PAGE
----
NORRISTOWN — A jury has been seated for the trial of a Philadelphia man accused of stabbing his ex-girlfriend and driving over her with his vehicle, crushing her to death, during what prosecutors called a “disturbing” killing that was recorded by surveillance videotape.

Lawrence Maurice Crawley, his face and arms severely burned after he set himself on fire during the investigation, showed no emotion Monday as a jury of nine men and three women was selected to hear evidence in the case. Two alternate jurors, a man and a woman, also were seated.

Judge Thomas C. Branca said testimony will begin on Tuesday at the trial that is slated to last through the end of the week.

Crawley, 34, faces charges of first- and third-degree murder, possessing an instrument of crime and possession of a weapon in connection with the alleged 2:27 a.m. Aug. 3, 2018, attack of Angela Maya Stith outside Vector Security where she worked along the 5100 block of Campus Drive in Whitemarsh.

As the judge, District Attorney Kevin R. Steele and defense lawyer Carrie L. Allman questioned potential jurors individually about their ability to be “fair and impartial,” some expressed concerns about viewing photos or video evidence at the trial.

“I just think if I had to look at that I don’t know if I could be impartial,” one woman told the judge before she was excused “for cause” as a potential juror by agreement of Steele and Allman.

A surveillance videotape that recorded the alleged killing is expected to be played for the jury. Prosecutors also plan to show jurors certain autopsy photos of Stith’s stab and crushing wounds, which they argued are relevant to show Crawley’s alleged “specific intent to kill.”

Prosecutors alleged Crawley initially attacked Stith as she sat in her vehicle and then as she ran away on foot repeatedly stabbed her outside her workplace. As Stith’s coworkers ran outside to help her, Crawley got into a three-ton Chevrolet Avalanche vehicle and drove the vehicle over the top of Stith three times as her horrified coworkers looked on, prosecutors alleged.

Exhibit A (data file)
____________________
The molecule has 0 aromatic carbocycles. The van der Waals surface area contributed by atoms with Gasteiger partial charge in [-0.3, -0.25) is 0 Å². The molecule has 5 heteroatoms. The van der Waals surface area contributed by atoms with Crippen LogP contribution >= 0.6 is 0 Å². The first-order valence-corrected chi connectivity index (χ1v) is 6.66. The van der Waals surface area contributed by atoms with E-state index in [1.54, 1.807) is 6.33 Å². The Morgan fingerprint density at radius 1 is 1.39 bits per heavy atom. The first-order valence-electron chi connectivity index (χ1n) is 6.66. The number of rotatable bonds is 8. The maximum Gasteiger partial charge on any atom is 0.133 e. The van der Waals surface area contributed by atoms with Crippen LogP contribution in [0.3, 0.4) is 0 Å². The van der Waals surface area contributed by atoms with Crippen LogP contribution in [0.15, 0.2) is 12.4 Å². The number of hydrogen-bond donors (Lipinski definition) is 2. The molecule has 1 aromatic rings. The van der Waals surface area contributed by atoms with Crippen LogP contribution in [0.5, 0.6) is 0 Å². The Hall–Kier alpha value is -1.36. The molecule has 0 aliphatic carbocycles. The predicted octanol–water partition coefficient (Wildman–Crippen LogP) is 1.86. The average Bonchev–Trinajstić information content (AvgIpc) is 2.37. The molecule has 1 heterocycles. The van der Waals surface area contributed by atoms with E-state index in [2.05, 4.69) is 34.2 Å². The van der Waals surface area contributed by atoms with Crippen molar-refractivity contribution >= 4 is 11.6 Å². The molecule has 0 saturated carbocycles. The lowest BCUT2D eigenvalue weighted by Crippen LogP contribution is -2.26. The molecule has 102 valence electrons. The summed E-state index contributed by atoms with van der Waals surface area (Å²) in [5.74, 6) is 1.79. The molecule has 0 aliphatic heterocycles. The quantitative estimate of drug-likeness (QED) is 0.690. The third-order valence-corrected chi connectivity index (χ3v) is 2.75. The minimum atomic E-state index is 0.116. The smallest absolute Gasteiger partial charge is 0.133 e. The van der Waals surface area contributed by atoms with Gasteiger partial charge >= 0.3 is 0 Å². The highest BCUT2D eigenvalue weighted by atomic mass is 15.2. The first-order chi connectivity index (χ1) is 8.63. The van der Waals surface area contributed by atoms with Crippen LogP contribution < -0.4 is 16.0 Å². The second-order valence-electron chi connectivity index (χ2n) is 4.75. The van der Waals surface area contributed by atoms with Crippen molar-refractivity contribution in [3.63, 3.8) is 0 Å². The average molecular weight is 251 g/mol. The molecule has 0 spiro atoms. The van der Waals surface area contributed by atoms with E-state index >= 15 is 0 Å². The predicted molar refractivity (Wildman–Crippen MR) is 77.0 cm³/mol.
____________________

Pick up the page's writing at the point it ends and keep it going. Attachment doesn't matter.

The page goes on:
Authorities believe Stith, who had a previous relationship with Crawley, was on a workplace break at the time Crawley showed up on a rear parking lot of the business. Steele and co-prosecutor Allison Ruth said surveillance cameras in the area captured the fatal attack on videotape. That video footage is expected to be played for jurors.

“It is disturbing. It is disturbing. This was a terrible death,” Steele previously said at a news conference where he announced Crawley’s arrest.

Some potential jurors also were excused for cause when they revealed they were either victims of domestic violence or knew other domestic abuse victims. Lawyers said there will be evidence of domestic violence allegations during Crawley’s trial.

“Domestic violence, I can’t say I could be completely unbiased,” one woman told the judge before she was excused as a juror.

One man was excused when he flatly stated he couldn’t trust the testimony of law enforcement officers, maintaining a relative was “railroaded” in a criminal case several years ago.

A conviction of first-degree murder, which is an intentional killing, carries a mandatory sentence of life imprisonment. A conviction of third-degree murder, a killing committed with malice, carries a possible maximum sentence of 20 to 40 years in prison.

Authorities alleged Crawley fled the scene in the blue Chevrolet Avalanche SUV and was spotted several hours later by state police traveling on the westbound Pennsylvania Turnpike in Somerset County. As troopers approached the vehicle, Crawley set himself on fire inside the vehicle, according to court documents.

Crawley survived and was transported to a hospital in western Pennsylvania where he was listed in critical but stable condition and in a medically-induced coma for several days, according to officials.

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